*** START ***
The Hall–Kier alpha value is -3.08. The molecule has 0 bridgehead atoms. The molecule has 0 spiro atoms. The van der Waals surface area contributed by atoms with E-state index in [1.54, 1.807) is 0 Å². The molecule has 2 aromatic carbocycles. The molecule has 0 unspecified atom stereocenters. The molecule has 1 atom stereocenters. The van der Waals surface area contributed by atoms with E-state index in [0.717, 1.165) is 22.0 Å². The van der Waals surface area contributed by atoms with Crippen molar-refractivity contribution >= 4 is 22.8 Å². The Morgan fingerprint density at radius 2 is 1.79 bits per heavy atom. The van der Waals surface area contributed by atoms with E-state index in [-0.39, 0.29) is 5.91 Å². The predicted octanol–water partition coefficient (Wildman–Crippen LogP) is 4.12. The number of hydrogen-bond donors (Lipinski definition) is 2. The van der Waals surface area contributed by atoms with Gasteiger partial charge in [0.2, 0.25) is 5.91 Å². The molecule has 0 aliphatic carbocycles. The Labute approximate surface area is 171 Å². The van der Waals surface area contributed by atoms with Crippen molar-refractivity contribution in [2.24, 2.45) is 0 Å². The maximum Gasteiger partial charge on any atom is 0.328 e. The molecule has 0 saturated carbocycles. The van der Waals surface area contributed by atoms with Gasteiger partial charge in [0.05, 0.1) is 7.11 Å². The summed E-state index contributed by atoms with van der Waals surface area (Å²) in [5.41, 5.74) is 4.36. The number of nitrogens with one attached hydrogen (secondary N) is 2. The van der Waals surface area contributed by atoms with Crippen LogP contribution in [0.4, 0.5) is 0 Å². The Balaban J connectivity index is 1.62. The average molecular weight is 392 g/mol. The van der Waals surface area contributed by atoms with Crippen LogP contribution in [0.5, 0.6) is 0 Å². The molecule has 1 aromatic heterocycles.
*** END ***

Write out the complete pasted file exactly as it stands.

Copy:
The Hall–Kier alpha value is -3.08. The molecule has 0 bridgehead atoms. The molecule has 0 spiro atoms. The van der Waals surface area contributed by atoms with E-state index in [1.54, 1.807) is 0 Å². The molecule has 2 aromatic carbocycles. The molecule has 0 unspecified atom stereocenters. The molecule has 1 atom stereocenters. The van der Waals surface area contributed by atoms with E-state index in [0.717, 1.165) is 22.0 Å². The van der Waals surface area contributed by atoms with Crippen molar-refractivity contribution >= 4 is 22.8 Å². The Morgan fingerprint density at radius 2 is 1.79 bits per heavy atom. The van der Waals surface area contributed by atoms with E-state index in [-0.39, 0.29) is 5.91 Å². The predicted octanol–water partition coefficient (Wildman–Crippen LogP) is 4.12. The number of hydrogen-bond donors (Lipinski definition) is 2. The van der Waals surface area contributed by atoms with Gasteiger partial charge in [0.2, 0.25) is 5.91 Å². The molecule has 0 aliphatic carbocycles. The Labute approximate surface area is 171 Å². The van der Waals surface area contributed by atoms with Crippen molar-refractivity contribution in [2.24, 2.45) is 0 Å². The maximum Gasteiger partial charge on any atom is 0.328 e. The molecule has 0 saturated carbocycles. The van der Waals surface area contributed by atoms with Gasteiger partial charge in [0.05, 0.1) is 7.11 Å². The summed E-state index contributed by atoms with van der Waals surface area (Å²) in [5.41, 5.74) is 4.36. The number of nitrogens with one attached hydrogen (secondary N) is 2. The van der Waals surface area contributed by atoms with Crippen LogP contribution in [0.4, 0.5) is 0 Å². The Balaban J connectivity index is 1.62. The average molecular weight is 392 g/mol. The van der Waals surface area contributed by atoms with Crippen LogP contribution in [0.5, 0.6) is 0 Å². The molecule has 1 aromatic heterocycles.